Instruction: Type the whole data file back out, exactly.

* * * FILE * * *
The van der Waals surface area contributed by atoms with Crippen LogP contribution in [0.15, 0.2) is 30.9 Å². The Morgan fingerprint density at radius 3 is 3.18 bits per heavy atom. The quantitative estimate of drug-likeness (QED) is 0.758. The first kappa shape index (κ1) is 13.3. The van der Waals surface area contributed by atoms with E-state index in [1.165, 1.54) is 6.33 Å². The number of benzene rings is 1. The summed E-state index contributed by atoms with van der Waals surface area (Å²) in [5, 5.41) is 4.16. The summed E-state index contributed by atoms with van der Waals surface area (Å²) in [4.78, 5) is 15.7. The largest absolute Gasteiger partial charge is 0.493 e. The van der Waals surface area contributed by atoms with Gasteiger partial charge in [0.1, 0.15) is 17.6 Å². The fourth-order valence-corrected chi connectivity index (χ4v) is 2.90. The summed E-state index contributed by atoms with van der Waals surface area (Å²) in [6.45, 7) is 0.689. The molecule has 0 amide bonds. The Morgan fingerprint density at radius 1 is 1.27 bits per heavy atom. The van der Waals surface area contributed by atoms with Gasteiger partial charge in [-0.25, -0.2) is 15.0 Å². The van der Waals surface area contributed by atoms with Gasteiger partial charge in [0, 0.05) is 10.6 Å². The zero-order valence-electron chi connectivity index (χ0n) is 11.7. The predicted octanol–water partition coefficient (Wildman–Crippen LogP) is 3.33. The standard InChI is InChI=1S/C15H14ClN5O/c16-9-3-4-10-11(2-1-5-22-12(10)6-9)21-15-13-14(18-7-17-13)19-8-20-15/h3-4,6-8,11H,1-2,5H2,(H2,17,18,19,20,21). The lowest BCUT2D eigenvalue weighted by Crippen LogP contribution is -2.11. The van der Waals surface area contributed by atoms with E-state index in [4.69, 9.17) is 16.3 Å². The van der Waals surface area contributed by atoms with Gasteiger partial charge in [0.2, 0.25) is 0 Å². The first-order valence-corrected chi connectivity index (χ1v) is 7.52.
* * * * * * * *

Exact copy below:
The van der Waals surface area contributed by atoms with Crippen LogP contribution in [0.15, 0.2) is 30.9 Å². The Morgan fingerprint density at radius 3 is 3.18 bits per heavy atom. The quantitative estimate of drug-likeness (QED) is 0.758. The first kappa shape index (κ1) is 13.3. The van der Waals surface area contributed by atoms with E-state index in [1.165, 1.54) is 6.33 Å². The number of benzene rings is 1. The summed E-state index contributed by atoms with van der Waals surface area (Å²) in [5, 5.41) is 4.16. The summed E-state index contributed by atoms with van der Waals surface area (Å²) in [4.78, 5) is 15.7. The largest absolute Gasteiger partial charge is 0.493 e. The van der Waals surface area contributed by atoms with Gasteiger partial charge in [0.1, 0.15) is 17.6 Å². The fourth-order valence-corrected chi connectivity index (χ4v) is 2.90. The summed E-state index contributed by atoms with van der Waals surface area (Å²) in [6.45, 7) is 0.689. The molecule has 0 amide bonds. The Morgan fingerprint density at radius 1 is 1.27 bits per heavy atom. The van der Waals surface area contributed by atoms with Gasteiger partial charge in [-0.25, -0.2) is 15.0 Å². The van der Waals surface area contributed by atoms with Gasteiger partial charge in [0, 0.05) is 10.6 Å². The zero-order valence-electron chi connectivity index (χ0n) is 11.7. The predicted octanol–water partition coefficient (Wildman–Crippen LogP) is 3.33. The standard InChI is InChI=1S/C15H14ClN5O/c16-9-3-4-10-11(2-1-5-22-12(10)6-9)21-15-13-14(18-7-17-13)19-8-20-15/h3-4,6-8,11H,1-2,5H2,(H2,17,18,19,20,21). The lowest BCUT2D eigenvalue weighted by Crippen LogP contribution is -2.11. The van der Waals surface area contributed by atoms with E-state index in [4.69, 9.17) is 16.3 Å². The van der Waals surface area contributed by atoms with Gasteiger partial charge in [0.2, 0.25) is 0 Å². The first-order valence-corrected chi connectivity index (χ1v) is 7.52.